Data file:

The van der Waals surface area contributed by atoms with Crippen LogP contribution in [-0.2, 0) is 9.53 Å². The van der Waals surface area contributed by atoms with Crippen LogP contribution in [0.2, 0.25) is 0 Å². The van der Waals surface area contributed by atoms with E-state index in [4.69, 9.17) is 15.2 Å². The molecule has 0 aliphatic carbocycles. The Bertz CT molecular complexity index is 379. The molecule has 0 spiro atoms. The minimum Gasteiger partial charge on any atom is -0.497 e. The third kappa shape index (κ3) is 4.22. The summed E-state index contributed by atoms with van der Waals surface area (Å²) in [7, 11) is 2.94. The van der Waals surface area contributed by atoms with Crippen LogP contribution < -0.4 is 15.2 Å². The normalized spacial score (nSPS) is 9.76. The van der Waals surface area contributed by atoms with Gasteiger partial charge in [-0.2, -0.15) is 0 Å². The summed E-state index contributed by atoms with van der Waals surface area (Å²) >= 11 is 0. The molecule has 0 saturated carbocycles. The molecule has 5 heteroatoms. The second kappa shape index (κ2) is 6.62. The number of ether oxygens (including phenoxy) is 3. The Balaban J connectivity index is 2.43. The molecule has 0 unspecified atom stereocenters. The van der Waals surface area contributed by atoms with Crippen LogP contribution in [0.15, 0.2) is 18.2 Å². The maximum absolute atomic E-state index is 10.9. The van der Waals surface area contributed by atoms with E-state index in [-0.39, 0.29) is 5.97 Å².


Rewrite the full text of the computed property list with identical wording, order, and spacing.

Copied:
The van der Waals surface area contributed by atoms with Crippen LogP contribution in [-0.2, 0) is 9.53 Å². The van der Waals surface area contributed by atoms with Crippen LogP contribution in [0.2, 0.25) is 0 Å². The van der Waals surface area contributed by atoms with E-state index in [4.69, 9.17) is 15.2 Å². The molecule has 0 aliphatic carbocycles. The Bertz CT molecular complexity index is 379. The molecule has 0 spiro atoms. The minimum Gasteiger partial charge on any atom is -0.497 e. The third kappa shape index (κ3) is 4.22. The summed E-state index contributed by atoms with van der Waals surface area (Å²) in [7, 11) is 2.94. The van der Waals surface area contributed by atoms with Crippen LogP contribution < -0.4 is 15.2 Å². The normalized spacial score (nSPS) is 9.76. The van der Waals surface area contributed by atoms with Gasteiger partial charge in [-0.2, -0.15) is 0 Å². The summed E-state index contributed by atoms with van der Waals surface area (Å²) >= 11 is 0. The molecule has 0 saturated carbocycles. The molecule has 5 heteroatoms. The second kappa shape index (κ2) is 6.62. The number of ether oxygens (including phenoxy) is 3. The Balaban J connectivity index is 2.43. The molecule has 0 unspecified atom stereocenters. The van der Waals surface area contributed by atoms with Crippen LogP contribution in [0.15, 0.2) is 18.2 Å². The maximum absolute atomic E-state index is 10.9. The van der Waals surface area contributed by atoms with E-state index in [-0.39, 0.29) is 5.97 Å².